LONG BEACH TOWNSHIP – Dozens of surfers caught waves on vintage longboards as music from a 1960s surf instrumental band blared from the 65th Street beach in Brant Beach on Saturday.
The scene was not a set of a cheesy music video or the flashback of someone who might have enjoyed the 60’s a little too much, but rather the third Annual Longboard Classic – a large-scale benefit for Alliance for a Living Ocean.
The Long Beach Island-based nonprofit organization works to help keep the ocean and bay waters around the 18-mile-long island clean through education and action. Profits from Saturday’s event will help fund that cause.
“Surfers are a great base for us to reach out to because they are natural stewards of the ocean and the environment around it. So this is our single biggest fundraiser of the summertime,” said Kelly Quinlan, the vice president of ALO, adding last year’s event generated donations of approximately $3,000 and that this year’s event was expected to exceed that. “We’ve been lucky, our sponsors really stepped up big this year and the turnout has been great.”
In addition to the ALO, the event also featured a handful of tents housing similar non-profit environmental groups.
“Today is all about raising awareness about doing right by the environment,” Quinlan said.
And Mother Nature also plays a part in the event.
“Last year we had a nice little hurricane swell on the day of the event and this year we’ve had some nice sets come in, and that helps,” Quinlan said.
But the event is not your typical surf contest. The field of 40 surfers had to compete solely on vintage surfboards and would only get judged on “old school”-style tricks.
“The Surfrider Foundation has a classic longboard contest in Manasquan that has really caught on, so we wanted to bring something like that to LBI,” said Tom Beaty, an ALO board member and the owner of Wooden Jetty Surf Shop in Beach Haven.
So Beaty said the surfers were restricted to 60’s-era tricks – like riding the nose, cross-stepping, spinners, and fin-first takeoffs – on behemoths of wooden boards.
“Using these older boards requires more command,” said Beaty, adding paddleboard and skimboard competitions were also part of the event. “But it’s a chance for younger surfers to get out on the water alongside guys who used these same boards in the 60’s.”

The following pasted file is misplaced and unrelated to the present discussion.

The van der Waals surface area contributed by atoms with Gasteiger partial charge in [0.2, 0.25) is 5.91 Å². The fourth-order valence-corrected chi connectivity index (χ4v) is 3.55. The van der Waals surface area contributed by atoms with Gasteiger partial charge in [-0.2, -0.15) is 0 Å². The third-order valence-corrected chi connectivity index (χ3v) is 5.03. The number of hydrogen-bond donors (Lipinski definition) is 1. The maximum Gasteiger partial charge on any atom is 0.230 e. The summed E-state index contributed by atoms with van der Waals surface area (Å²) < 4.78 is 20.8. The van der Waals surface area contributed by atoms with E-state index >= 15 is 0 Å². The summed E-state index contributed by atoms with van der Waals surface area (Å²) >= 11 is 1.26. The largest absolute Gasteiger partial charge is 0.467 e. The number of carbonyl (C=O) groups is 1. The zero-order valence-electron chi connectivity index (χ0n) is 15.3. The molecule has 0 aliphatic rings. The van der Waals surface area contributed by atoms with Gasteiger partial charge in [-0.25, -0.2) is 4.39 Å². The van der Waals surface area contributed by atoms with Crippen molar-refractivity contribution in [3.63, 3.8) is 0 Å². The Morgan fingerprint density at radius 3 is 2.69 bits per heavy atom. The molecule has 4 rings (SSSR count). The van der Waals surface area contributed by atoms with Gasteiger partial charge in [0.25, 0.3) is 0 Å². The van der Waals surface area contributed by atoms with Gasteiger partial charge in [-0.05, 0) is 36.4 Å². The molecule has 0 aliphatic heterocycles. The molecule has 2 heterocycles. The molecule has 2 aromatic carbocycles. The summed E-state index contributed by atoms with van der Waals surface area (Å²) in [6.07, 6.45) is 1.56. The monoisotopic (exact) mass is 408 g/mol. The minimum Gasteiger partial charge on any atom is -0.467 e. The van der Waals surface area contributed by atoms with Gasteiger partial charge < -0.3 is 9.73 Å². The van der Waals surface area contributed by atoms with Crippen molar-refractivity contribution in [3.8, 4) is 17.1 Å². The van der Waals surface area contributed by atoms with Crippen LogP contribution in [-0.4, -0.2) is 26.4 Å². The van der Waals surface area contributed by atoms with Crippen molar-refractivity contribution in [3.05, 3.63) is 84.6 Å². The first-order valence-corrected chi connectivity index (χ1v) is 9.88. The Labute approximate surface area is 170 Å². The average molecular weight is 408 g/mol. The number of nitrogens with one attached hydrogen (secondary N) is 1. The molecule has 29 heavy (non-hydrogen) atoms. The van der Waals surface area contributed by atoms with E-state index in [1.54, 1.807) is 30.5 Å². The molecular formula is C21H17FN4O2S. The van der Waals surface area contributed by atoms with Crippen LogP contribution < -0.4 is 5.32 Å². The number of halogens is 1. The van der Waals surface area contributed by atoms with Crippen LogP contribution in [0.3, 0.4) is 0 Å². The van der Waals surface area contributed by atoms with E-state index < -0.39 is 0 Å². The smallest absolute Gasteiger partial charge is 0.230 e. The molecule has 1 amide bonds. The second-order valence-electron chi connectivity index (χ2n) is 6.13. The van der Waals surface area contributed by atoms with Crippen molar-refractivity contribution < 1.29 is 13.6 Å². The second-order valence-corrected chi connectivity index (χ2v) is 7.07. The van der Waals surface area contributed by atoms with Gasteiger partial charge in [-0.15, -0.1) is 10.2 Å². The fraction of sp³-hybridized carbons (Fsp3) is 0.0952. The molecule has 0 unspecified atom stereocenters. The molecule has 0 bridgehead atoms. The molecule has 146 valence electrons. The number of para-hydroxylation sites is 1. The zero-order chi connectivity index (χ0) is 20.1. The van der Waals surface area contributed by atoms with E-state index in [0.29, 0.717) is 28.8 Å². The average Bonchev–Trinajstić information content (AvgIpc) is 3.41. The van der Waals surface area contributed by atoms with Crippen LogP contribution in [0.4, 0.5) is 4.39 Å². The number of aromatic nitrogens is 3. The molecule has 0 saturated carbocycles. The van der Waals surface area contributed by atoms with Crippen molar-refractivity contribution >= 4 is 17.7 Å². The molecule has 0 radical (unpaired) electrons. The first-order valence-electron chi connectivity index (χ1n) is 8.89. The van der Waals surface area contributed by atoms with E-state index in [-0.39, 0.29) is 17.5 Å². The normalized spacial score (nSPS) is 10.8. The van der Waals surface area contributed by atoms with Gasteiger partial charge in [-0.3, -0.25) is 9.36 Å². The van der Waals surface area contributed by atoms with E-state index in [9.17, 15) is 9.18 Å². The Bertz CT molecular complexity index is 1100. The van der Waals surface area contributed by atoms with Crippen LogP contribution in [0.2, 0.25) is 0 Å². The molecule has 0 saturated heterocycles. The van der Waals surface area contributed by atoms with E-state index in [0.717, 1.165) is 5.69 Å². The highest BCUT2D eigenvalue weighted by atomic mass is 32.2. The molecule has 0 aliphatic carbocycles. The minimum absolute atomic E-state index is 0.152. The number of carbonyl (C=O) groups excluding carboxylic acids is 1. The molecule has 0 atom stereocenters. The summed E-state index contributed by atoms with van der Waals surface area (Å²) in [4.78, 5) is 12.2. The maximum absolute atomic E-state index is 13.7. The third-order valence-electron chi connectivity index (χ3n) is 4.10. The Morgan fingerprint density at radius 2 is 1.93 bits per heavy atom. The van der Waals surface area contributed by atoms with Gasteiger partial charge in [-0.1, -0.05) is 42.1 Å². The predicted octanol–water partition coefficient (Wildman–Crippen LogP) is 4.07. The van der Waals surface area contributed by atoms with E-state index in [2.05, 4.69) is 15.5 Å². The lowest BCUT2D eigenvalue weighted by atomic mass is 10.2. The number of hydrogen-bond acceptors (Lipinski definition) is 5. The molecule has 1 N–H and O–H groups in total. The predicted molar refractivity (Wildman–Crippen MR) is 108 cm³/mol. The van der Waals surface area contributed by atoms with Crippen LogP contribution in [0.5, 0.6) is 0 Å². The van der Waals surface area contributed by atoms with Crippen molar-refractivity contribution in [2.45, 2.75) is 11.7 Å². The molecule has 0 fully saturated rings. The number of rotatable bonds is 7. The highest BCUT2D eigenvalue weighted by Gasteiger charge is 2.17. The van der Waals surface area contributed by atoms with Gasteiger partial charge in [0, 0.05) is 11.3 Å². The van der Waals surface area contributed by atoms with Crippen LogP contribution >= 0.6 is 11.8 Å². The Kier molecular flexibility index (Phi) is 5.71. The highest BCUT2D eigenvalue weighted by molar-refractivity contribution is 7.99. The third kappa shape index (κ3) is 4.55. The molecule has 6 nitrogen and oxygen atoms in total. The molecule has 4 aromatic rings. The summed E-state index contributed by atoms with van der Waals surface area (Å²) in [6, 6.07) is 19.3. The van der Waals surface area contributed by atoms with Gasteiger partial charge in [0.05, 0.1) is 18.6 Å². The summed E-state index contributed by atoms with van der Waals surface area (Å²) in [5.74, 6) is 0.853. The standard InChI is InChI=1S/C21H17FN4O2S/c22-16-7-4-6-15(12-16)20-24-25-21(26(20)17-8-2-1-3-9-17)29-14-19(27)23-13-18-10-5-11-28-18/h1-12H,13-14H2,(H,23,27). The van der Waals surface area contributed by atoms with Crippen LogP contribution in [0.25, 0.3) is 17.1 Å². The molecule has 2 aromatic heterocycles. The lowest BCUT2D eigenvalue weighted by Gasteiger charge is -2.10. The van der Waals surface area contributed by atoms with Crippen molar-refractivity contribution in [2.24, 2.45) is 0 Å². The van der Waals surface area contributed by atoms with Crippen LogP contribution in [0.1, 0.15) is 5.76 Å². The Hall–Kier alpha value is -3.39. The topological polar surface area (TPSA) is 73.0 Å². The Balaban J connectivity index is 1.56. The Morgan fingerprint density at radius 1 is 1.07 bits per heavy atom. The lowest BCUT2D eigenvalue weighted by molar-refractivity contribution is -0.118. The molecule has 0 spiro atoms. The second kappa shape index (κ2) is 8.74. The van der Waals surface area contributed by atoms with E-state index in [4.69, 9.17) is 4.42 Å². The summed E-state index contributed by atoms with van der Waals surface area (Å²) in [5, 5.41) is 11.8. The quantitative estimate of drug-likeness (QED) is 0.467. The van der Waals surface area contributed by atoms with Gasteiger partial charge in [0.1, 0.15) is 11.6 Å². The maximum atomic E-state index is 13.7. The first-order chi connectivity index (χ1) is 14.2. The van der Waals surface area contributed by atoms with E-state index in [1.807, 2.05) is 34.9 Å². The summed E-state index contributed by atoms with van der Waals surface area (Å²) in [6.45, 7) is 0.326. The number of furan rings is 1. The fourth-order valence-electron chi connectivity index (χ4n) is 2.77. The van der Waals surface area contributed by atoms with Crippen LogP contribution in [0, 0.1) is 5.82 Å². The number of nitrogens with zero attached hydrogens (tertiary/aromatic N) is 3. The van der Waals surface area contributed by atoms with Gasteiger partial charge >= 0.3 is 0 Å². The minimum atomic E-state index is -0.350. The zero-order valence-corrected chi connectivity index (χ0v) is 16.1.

Dawson Smith started surfing when he was 12 years old and 48 years later, the Ship Bottom resident is still very active in the sport. And while Smith uses a variety of boards, he says there is something special about the longboards he used in his youth.
“It’s like listening to an LP instead of a CD. There’s something about it that’s just better, something that’s true,” Smith said. “And I think that when the younger guys get to use them for an event like this, that they almost like it better.”
Ship Bottom resident Kurt Scheibner agreed.
The 24 year old shapes his own surf boards as a hobby but said that there is something intrinsic about using vintage boards.
“They have been on the beach for 40 or 50 years,” said Scheidner, who used a board that was “handed down” to him on Saturday. “They’ve got soul.”
But for other younger surfers like 12-year-old Kelani Anastasi it was an opportunity to be appreciative of the technological advancements of the last four decades.
Anastasi planned on competing in the tandem competition with her father, Ric, on Sunday. Because even though she has been surfing on longboards since she was 2 years old, she said the sheer weight and size of the classic boards were too much for her to maneuver.
“I like growing up nowadays, because there are more things to do and the boards are easier to use,” she said. “But I’m still having a lot of fun today and it’s exciting because we’re definitely going to try something new... I mean old.”
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